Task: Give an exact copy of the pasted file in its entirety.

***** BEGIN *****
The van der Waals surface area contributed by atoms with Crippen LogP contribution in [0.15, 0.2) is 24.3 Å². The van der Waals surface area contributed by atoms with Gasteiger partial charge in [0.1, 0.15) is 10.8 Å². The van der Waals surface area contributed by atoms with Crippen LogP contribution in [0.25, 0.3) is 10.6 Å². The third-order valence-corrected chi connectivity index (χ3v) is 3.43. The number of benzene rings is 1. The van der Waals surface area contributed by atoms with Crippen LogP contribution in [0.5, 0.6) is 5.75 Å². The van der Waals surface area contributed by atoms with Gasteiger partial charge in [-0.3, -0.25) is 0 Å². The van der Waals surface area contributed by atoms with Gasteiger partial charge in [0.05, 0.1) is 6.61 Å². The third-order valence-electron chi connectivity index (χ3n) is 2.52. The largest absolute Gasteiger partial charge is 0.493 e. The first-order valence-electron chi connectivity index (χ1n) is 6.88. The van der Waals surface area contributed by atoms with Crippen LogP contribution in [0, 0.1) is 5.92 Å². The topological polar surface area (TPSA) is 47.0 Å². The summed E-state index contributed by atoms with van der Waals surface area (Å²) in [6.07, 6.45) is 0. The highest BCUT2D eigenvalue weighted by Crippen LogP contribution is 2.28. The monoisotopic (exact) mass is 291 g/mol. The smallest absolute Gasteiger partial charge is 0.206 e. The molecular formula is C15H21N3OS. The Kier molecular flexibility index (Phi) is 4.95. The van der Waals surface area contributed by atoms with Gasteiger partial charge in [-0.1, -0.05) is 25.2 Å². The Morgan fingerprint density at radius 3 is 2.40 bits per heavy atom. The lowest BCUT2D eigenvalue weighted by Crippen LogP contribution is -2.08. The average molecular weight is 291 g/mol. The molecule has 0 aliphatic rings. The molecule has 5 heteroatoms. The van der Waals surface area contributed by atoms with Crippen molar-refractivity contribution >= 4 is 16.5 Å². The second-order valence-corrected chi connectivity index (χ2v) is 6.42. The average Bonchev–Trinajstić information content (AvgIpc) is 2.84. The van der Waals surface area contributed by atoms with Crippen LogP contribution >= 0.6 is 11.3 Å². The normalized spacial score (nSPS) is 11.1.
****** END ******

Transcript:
The van der Waals surface area contributed by atoms with Crippen LogP contribution in [0.15, 0.2) is 24.3 Å². The van der Waals surface area contributed by atoms with Gasteiger partial charge in [0.1, 0.15) is 10.8 Å². The van der Waals surface area contributed by atoms with Crippen LogP contribution in [0.25, 0.3) is 10.6 Å². The third-order valence-corrected chi connectivity index (χ3v) is 3.43. The number of benzene rings is 1. The van der Waals surface area contributed by atoms with Crippen LogP contribution in [0.5, 0.6) is 5.75 Å². The van der Waals surface area contributed by atoms with Gasteiger partial charge in [-0.3, -0.25) is 0 Å². The van der Waals surface area contributed by atoms with Gasteiger partial charge in [0.05, 0.1) is 6.61 Å². The third-order valence-electron chi connectivity index (χ3n) is 2.52. The largest absolute Gasteiger partial charge is 0.493 e. The first-order valence-electron chi connectivity index (χ1n) is 6.88. The van der Waals surface area contributed by atoms with Crippen LogP contribution in [0, 0.1) is 5.92 Å². The topological polar surface area (TPSA) is 47.0 Å². The summed E-state index contributed by atoms with van der Waals surface area (Å²) in [6.07, 6.45) is 0. The highest BCUT2D eigenvalue weighted by Crippen LogP contribution is 2.28. The monoisotopic (exact) mass is 291 g/mol. The smallest absolute Gasteiger partial charge is 0.206 e. The molecular formula is C15H21N3OS. The Kier molecular flexibility index (Phi) is 4.95. The van der Waals surface area contributed by atoms with Gasteiger partial charge in [-0.1, -0.05) is 25.2 Å². The Morgan fingerprint density at radius 3 is 2.40 bits per heavy atom. The lowest BCUT2D eigenvalue weighted by Crippen LogP contribution is -2.08. The average molecular weight is 291 g/mol. The molecule has 0 aliphatic rings. The molecule has 5 heteroatoms. The van der Waals surface area contributed by atoms with Crippen molar-refractivity contribution >= 4 is 16.5 Å². The second-order valence-corrected chi connectivity index (χ2v) is 6.42. The average Bonchev–Trinajstić information content (AvgIpc) is 2.84. The van der Waals surface area contributed by atoms with Crippen LogP contribution >= 0.6 is 11.3 Å². The normalized spacial score (nSPS) is 11.1.